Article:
Talk:Portfolio hosting

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Deploying HTTPS correctly, part 2[edit]

Is this edit really necessary? It seems unnecessarily negative in tone given that this is more of a how-to article than a pure rant. It's the kind of issue that should be taken up directly with EFF anyway.

I have no conflict of interest with EFF, unless you count the fact that a few of my HTTPS Everywhere ruleset submissions have been accepted. Eighty5cacao 09:42, 26 June 2012 (MST)

The whole second paragraph is a rant about my frustration that it'll be another 22 months before SNI is widely deployable. Is there a nicer way to communicate 1. the existence of HTTPS Everywhere and 2. the lack of guidance in the HTTPS Everywhere documentation on how to work around the lack of SNI? I took it up with EFF earlier in June, and the reply was "I will forward your email to our team". --Tepples 10:15, 26 June 2012 (MST)
I'm still thinking about it. I know similar articles exist elsewhere, but that's moot if your purpose is to "promote" HTTPS Everywhere. I'd need a while to prepare a more thorough reply. Eighty5cacao 10:01, 28 June 2012 (MST)
The moral of part 1 is that a lot of web applications are bound by database IOPS or network bandwidth, not CPU time, and one can make up for the connection overhead of HTTPS by reorganizing a web application to make fewer round trips. But what I want to say in this paragraph is that 1. there is something called HTTPS Everywhere that people are using to keep from getting Firesheeped, 2. operators of small web sites have noticed HTTPS Everywhere and considered implementing HTTPS in order to prevent session hijacking but have run into hosting cost barriers, and 3. the maintainer of HTTPS Everywhere has not yet provided any guidance on overcoming these cost barriers. --Tepples 12:40, 28 June 2012 (MST)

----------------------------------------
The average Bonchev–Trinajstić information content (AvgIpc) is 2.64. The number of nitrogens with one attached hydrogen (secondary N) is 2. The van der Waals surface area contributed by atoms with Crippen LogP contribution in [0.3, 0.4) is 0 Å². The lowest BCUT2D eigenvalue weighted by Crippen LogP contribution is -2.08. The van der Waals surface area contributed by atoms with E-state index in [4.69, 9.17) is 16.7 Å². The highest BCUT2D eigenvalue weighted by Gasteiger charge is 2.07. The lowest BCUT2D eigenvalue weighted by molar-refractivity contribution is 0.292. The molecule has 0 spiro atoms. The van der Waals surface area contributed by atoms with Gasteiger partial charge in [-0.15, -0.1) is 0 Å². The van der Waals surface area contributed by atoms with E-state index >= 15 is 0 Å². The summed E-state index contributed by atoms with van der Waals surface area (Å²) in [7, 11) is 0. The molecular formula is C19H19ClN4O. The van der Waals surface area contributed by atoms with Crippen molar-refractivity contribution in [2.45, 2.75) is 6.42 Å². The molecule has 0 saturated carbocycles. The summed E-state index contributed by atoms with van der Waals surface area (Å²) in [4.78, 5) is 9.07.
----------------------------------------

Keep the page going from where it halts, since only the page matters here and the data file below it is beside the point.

I suppose one of us (that is, me) should make a feature request via to have the platform attribute in rulesets (previously mentioned here) accept a value "sni," to disable by default such rulesets on OSes that don't support SNI. However, that doesn't help the case where SNI support is lacking at the hosting provider, and I suppose I'm getting on the wrong side of the security vs. functionality divide here. --Eighty5cacao 22:18, 1 December 2012 (MST)

Redirecting to http[edit]

"Web site operators who depend on AdSense income may have to redirect anonymous visitors from HTTPS to HTTP in order to show advertisements to these viewers without the pop-up."

So does this mean:

  1. A 3xx redirect
  2. A META REFRESH or JavaScript-based redirect, optionally with a human-readable message